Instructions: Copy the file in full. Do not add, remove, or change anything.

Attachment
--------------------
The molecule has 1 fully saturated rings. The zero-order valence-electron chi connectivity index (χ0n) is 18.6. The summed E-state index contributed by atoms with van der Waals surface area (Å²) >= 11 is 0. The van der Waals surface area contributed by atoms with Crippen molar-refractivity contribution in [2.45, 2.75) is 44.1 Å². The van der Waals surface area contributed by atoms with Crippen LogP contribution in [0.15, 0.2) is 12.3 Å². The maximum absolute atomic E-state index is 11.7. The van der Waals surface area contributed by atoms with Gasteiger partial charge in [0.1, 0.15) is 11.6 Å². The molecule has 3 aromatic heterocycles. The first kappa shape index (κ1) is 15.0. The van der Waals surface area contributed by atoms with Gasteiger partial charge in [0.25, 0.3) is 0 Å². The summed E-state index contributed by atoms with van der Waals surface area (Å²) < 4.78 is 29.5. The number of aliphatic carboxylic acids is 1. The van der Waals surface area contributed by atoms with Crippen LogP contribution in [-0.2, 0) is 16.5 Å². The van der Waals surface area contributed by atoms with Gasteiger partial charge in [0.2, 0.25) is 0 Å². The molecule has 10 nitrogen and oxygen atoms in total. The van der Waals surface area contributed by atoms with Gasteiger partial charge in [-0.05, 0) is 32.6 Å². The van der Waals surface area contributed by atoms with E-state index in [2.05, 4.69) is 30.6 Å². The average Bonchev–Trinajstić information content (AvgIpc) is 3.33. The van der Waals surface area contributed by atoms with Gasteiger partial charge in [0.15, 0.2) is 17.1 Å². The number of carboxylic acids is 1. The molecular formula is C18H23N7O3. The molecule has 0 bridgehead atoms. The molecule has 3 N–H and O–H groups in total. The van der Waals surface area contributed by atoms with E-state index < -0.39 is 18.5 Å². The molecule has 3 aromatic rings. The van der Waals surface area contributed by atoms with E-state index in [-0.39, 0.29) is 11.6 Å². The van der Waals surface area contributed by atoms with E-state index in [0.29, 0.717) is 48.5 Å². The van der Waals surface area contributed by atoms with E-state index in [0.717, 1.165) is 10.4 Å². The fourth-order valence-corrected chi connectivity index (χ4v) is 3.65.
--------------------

The molecule has 1 fully saturated rings. The zero-order valence-electron chi connectivity index (χ0n) is 18.6. The summed E-state index contributed by atoms with van der Waals surface area (Å²) >= 11 is 0. The van der Waals surface area contributed by atoms with Crippen molar-refractivity contribution in [2.45, 2.75) is 44.1 Å². The van der Waals surface area contributed by atoms with Crippen LogP contribution in [0.15, 0.2) is 12.3 Å². The maximum absolute atomic E-state index is 11.7. The van der Waals surface area contributed by atoms with Gasteiger partial charge in [0.1, 0.15) is 11.6 Å². The molecule has 3 aromatic heterocycles. The first kappa shape index (κ1) is 15.0. The van der Waals surface area contributed by atoms with Gasteiger partial charge in [0.25, 0.3) is 0 Å². The summed E-state index contributed by atoms with van der Waals surface area (Å²) < 4.78 is 29.5. The number of aliphatic carboxylic acids is 1. The van der Waals surface area contributed by atoms with Crippen LogP contribution in [-0.2, 0) is 16.5 Å². The van der Waals surface area contributed by atoms with Gasteiger partial charge in [0.2, 0.25) is 0 Å². The molecule has 10 nitrogen and oxygen atoms in total. The van der Waals surface area contributed by atoms with Gasteiger partial charge in [-0.05, 0) is 32.6 Å². The van der Waals surface area contributed by atoms with E-state index in [2.05, 4.69) is 30.6 Å². The average Bonchev–Trinajstić information content (AvgIpc) is 3.33. The van der Waals surface area contributed by atoms with Gasteiger partial charge in [0.15, 0.2) is 17.1 Å². The number of carboxylic acids is 1. The molecular formula is C18H23N7O3. The molecule has 0 bridgehead atoms. The molecule has 3 N–H and O–H groups in total. The van der Waals surface area contributed by atoms with E-state index < -0.39 is 18.5 Å². The molecule has 3 aromatic rings. The van der Waals surface area contributed by atoms with E-state index in [-0.39, 0.29) is 11.6 Å². The van der Waals surface area contributed by atoms with E-state index in [0.29, 0.717) is 48.5 Å². The van der Waals surface area contributed by atoms with E-state index in [0.717, 1.165) is 10.4 Å². The fourth-order valence-corrected chi connectivity index (χ4v) is 3.65.